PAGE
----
• borrowers who have number of loans of more than five and high outstanding loan (RM30k and above);

  • borrowers who are Malay and self-employed or work in the private sector;

  • borrowers who are self-employed, work in the public sector or retired or unemployed with high outstanding loan (RM30k and above);

  • borrowers who are self-employed, number of children are more than four and household monthly expenses is RM3,000 and below;

  • borrowers are between 30 and 39 years or 40 and 49 years old and work in the public sector;

  • borrowers who are Chinese or Indian with household monthly income of RM3,000 and below;

  • borrowers who work in the private sector with high outstanding loan (RM30k and above) and household income of RM3,000 and below;

  • borrowers who are Chinese or Indian, work in the private sector or self-employed with household expenses between RM2,001 and RM3,000 per month; and

  • borrowers who work in the private sector with outstanding loan between RM90k and RM119.9k or RM150k and above.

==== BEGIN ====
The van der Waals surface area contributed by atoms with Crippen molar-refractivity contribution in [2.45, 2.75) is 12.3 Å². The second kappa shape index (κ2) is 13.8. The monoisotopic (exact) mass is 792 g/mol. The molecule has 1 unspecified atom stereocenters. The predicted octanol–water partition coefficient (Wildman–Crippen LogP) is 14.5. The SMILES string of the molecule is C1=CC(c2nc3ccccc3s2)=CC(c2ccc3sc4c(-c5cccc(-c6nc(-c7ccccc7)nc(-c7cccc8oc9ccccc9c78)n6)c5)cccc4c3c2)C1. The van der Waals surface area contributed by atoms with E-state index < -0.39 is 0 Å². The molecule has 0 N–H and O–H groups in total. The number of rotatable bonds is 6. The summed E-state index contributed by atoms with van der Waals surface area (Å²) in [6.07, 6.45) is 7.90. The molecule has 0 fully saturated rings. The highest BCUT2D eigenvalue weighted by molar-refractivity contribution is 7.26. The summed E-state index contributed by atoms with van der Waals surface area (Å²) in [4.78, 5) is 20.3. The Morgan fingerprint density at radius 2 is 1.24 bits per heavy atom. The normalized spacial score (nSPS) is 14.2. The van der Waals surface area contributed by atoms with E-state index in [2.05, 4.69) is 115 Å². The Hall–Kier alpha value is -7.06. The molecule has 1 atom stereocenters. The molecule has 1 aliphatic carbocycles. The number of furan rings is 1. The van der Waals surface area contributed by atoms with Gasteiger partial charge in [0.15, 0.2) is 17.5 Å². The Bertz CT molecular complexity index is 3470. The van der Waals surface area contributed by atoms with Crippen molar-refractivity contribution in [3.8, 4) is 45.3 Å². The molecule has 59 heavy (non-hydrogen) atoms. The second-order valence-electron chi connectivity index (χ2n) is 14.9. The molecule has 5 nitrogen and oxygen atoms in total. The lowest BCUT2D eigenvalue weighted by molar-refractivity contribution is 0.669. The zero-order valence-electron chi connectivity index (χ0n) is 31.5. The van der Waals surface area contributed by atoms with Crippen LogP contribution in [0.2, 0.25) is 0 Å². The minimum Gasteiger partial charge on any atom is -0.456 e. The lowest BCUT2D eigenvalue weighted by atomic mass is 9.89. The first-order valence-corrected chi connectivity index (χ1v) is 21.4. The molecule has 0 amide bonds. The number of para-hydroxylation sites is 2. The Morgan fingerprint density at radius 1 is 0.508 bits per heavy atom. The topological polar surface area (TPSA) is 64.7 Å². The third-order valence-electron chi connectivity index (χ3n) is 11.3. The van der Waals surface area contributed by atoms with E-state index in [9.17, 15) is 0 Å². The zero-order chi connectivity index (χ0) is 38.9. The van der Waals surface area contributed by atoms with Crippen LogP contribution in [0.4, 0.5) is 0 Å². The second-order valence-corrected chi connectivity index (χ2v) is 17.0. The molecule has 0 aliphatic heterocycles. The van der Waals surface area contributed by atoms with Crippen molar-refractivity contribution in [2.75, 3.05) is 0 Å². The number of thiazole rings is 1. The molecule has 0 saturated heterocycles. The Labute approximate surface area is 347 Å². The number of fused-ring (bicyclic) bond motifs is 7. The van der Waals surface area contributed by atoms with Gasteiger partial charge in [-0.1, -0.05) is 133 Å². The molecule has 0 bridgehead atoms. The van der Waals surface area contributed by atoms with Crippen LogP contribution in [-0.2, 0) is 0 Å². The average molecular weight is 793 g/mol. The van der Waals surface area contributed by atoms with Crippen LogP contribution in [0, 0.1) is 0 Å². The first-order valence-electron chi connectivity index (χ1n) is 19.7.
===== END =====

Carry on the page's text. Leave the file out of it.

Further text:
Table I displays the significant variables of a DT model for the balanced and imbalanced data sets. For the imbalanced data set, there are five significant variables and eight for the balanced data set.

Performance measure consists of misclassification, accuracy, sensitivity and specificity rate. Misclassification is the probability of the model has wrongly predicted bankrupt as non-bankrupt and non-bankrupt as bankrupt. Accuracy means the probability of the model correctly predicted bankrupt and non-bankrupt. Sensitivity is the probability that the model can correctly predict bankrupt, and specificity means the probability of the model can correctly predict non-bankrupt. A good model consists of lower misclassification rate and higher accuracy and sensitivity rate (Akosa, 2017; Brown, 2014).